Radicalisation expert's report to be studied before sentencing of man who admitted 'Isis terror funding' in Ireland
A REPORT by a German radicalisation expert will be studied by the prosecution before the sentencing of a young man who admitted providing funding from Ireland for the Islamic State terrorist organisation.
Hassan Bal (26) will be sentenced before Waterford Circuit Criminal Court on June 28 as Judge Eugene O'Kelly was assured a special report being sought by the defence will be shared with the prosecution.
Judge O'Kelly was told that an expert report on Mr Bal, sought by the defence and consented to by the State, is not yet finalised.
However, it will be completed shortly and will immediately be shared by the defence with the State.
Mr Bal, who had an address at O’Connell Street in Waterford city, appeared in court wearing a dark suit, white shirt and dark tie.
He did not speak during the hearing.
Mr Bal has been in custody since he was arrested by Gardaí at his rented Waterford home in April 2017.
He pleaded guilty last January to two counts relating to the funding and attempted funding of Islamic State.
Judge O’Kelly was told by Noel Whelan BL, for the State, that sentencing in the matter would take half a day.
"The defence will share their expert report when it is received," Mr Whelan said.
"That will be well before then (June 28)."
Judge O'Kelly was assured the report by a deradicalisation expert would be completed and submitted in good time for sentencing to be dealt with on June 28.
A European expert on radicalisation and de-radicalisation, Dr Daniel Koelher of the German Institute of Radicalisation and De-Radicalisation Studies (GIRDS), is currently conducting a special report on Mr Bal.
Previously, defence counsel Giollaiosa O'Lideadha SC asked that Mr Koelher be given access to all interviews with Mr Bal and any associated documents including the Book of Evidence.
This will allow him provide a report on why Mr Bal became “associated with such activities.”
The expert will also offer his opinion on whether Mr Bal has been de-radicalised and whether he does not appear to support “terrorist organisations like Islamic State” any more.
“He has made it clear he would be providing an expert opinion to the court and is very well aware of his obligations as an expert witness to be fair and clear and to report on the basis of his primary obligations to the court,” Mr O'Giollaiosa said.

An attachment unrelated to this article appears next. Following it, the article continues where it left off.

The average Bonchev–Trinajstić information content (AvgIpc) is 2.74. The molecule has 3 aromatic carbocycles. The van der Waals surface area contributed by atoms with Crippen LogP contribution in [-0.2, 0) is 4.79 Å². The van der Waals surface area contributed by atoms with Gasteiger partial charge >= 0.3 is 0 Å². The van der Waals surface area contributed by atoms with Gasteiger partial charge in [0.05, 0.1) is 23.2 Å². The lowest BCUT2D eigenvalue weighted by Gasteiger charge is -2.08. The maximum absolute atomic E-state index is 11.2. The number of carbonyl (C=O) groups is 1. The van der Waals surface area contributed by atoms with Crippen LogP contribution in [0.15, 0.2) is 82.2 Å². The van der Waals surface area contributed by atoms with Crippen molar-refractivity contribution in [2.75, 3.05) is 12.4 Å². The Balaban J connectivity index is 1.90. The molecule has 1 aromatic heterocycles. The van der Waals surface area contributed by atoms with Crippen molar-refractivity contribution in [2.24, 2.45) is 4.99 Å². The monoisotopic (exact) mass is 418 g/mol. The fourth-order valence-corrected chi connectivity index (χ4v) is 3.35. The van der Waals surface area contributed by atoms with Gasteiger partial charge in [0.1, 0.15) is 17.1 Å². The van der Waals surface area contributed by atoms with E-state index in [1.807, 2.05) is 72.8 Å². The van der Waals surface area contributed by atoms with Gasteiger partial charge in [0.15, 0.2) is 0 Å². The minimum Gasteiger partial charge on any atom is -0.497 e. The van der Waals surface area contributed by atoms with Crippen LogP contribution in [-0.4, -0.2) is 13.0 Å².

Mr Ó Lideadha stressed that his client was “very well aware” that the court would have access to Mr Koelher’s report irrespective of what the conclusions are.
Conor Roberts BL, for Mr Bal, confirmed today the adjournment for a sentencing date in June was by consent.
Judge O'Kelly remanded Mr Bal in ongoing custody until June 28. The accused was born in England. However, he moved to Ireland with his family when he was 12 years old.
He was initially based in Wexford before he relocated to Waterford in 2007. Mr Bal holds an Irish passport.
At the time of his detention last year, he was training to work as an electrician.
Mr Bal is married and a previous court hearing was told his wife was expecting their first child. His wife was similarly born in England.
Mr Bal last January admitted unlawfully providing funds, to the amount of €400, using an An Post/Western Union money transfer, in Waterford on October 2 2015 to a Stevo Maksimovic in the city of Brako in Bosnia-Herzegovina, knowing or intending that the funds would be used in whole or in part for the benefit or purposes of the terrorist group known as Islamic State or 'Daesh'.
Mr Bal also pleaded guilty to unlawfully and wilfully attempting to collect or receive cash from a person known to him as Omar Abu Aziz, by means of telephonic communications and an intermediary at an address at 2 Geron Way, London NW2 6GJ, knowing or suspecting that the funds would be used in whole or in part for the benefit or purposes of Islamic State.
The second offence involves a date of October 23 2015.
The two charges were brought contrary to section 13 (3)(a) and section 13 (4) of the Criminal Justice (Terrorist Offences) Act of 2005.
Mr Ó Lideadha said it was a “very unusual case."